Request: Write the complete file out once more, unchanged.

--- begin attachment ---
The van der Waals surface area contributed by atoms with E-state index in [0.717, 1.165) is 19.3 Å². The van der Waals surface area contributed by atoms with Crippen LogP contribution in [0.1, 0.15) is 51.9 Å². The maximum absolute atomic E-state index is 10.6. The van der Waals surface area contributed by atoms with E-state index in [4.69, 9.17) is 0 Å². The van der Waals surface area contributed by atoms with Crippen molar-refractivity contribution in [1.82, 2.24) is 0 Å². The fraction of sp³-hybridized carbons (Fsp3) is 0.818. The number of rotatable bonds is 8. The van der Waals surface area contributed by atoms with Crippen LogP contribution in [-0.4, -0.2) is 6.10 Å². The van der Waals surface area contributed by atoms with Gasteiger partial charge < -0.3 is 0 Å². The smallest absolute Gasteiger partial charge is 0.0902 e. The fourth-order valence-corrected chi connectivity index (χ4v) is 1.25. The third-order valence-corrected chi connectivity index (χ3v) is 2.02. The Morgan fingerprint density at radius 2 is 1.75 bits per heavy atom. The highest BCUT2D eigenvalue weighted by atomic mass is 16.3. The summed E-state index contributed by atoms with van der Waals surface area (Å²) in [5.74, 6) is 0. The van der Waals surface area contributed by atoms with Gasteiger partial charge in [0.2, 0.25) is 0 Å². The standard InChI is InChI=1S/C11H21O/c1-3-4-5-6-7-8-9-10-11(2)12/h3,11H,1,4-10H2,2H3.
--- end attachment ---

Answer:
The van der Waals surface area contributed by atoms with E-state index in [0.717, 1.165) is 19.3 Å². The van der Waals surface area contributed by atoms with Crippen LogP contribution in [0.1, 0.15) is 51.9 Å². The maximum absolute atomic E-state index is 10.6. The van der Waals surface area contributed by atoms with E-state index in [4.69, 9.17) is 0 Å². The van der Waals surface area contributed by atoms with Crippen molar-refractivity contribution in [1.82, 2.24) is 0 Å². The fraction of sp³-hybridized carbons (Fsp3) is 0.818. The number of rotatable bonds is 8. The van der Waals surface area contributed by atoms with Crippen LogP contribution in [-0.4, -0.2) is 6.10 Å². The van der Waals surface area contributed by atoms with Gasteiger partial charge < -0.3 is 0 Å². The smallest absolute Gasteiger partial charge is 0.0902 e. The fourth-order valence-corrected chi connectivity index (χ4v) is 1.25. The third-order valence-corrected chi connectivity index (χ3v) is 2.02. The Morgan fingerprint density at radius 2 is 1.75 bits per heavy atom. The highest BCUT2D eigenvalue weighted by atomic mass is 16.3. The summed E-state index contributed by atoms with van der Waals surface area (Å²) in [5.74, 6) is 0. The van der Waals surface area contributed by atoms with Gasteiger partial charge in [0.2, 0.25) is 0 Å². The standard InChI is InChI=1S/C11H21O/c1-3-4-5-6-7-8-9-10-11(2)12/h3,11H,1,4-10H2,2H3.